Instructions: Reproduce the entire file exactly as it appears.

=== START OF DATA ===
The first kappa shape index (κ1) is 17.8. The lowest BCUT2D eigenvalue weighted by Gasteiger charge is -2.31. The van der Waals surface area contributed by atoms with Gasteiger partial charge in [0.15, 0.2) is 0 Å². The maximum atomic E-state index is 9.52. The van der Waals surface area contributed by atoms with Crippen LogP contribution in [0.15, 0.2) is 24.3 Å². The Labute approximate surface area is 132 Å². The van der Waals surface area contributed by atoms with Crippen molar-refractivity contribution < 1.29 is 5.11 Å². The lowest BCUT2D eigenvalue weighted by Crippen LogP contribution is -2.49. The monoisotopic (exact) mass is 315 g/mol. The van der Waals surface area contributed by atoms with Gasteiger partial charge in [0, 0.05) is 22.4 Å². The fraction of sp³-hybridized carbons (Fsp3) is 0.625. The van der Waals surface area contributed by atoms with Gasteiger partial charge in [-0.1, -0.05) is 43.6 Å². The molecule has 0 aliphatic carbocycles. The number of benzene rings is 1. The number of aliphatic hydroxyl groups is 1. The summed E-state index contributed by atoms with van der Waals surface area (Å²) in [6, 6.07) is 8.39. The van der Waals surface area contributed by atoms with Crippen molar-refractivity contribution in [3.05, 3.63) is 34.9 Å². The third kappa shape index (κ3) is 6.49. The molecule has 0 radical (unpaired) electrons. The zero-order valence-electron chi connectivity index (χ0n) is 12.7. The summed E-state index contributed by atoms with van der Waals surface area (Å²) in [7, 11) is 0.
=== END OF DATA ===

The first kappa shape index (κ1) is 17.8. The lowest BCUT2D eigenvalue weighted by Gasteiger charge is -2.31. The van der Waals surface area contributed by atoms with Gasteiger partial charge in [0.15, 0.2) is 0 Å². The maximum atomic E-state index is 9.52. The van der Waals surface area contributed by atoms with Crippen LogP contribution in [0.15, 0.2) is 24.3 Å². The Labute approximate surface area is 132 Å². The van der Waals surface area contributed by atoms with Crippen molar-refractivity contribution < 1.29 is 5.11 Å². The lowest BCUT2D eigenvalue weighted by Crippen LogP contribution is -2.49. The monoisotopic (exact) mass is 315 g/mol. The van der Waals surface area contributed by atoms with Gasteiger partial charge in [0, 0.05) is 22.4 Å². The fraction of sp³-hybridized carbons (Fsp3) is 0.625. The van der Waals surface area contributed by atoms with Gasteiger partial charge in [-0.1, -0.05) is 43.6 Å². The molecule has 0 aliphatic carbocycles. The number of benzene rings is 1. The number of aliphatic hydroxyl groups is 1. The summed E-state index contributed by atoms with van der Waals surface area (Å²) in [6, 6.07) is 8.39. The van der Waals surface area contributed by atoms with Crippen molar-refractivity contribution in [3.05, 3.63) is 34.9 Å². The third kappa shape index (κ3) is 6.49. The molecule has 0 radical (unpaired) electrons. The zero-order valence-electron chi connectivity index (χ0n) is 12.7. The summed E-state index contributed by atoms with van der Waals surface area (Å²) in [7, 11) is 0.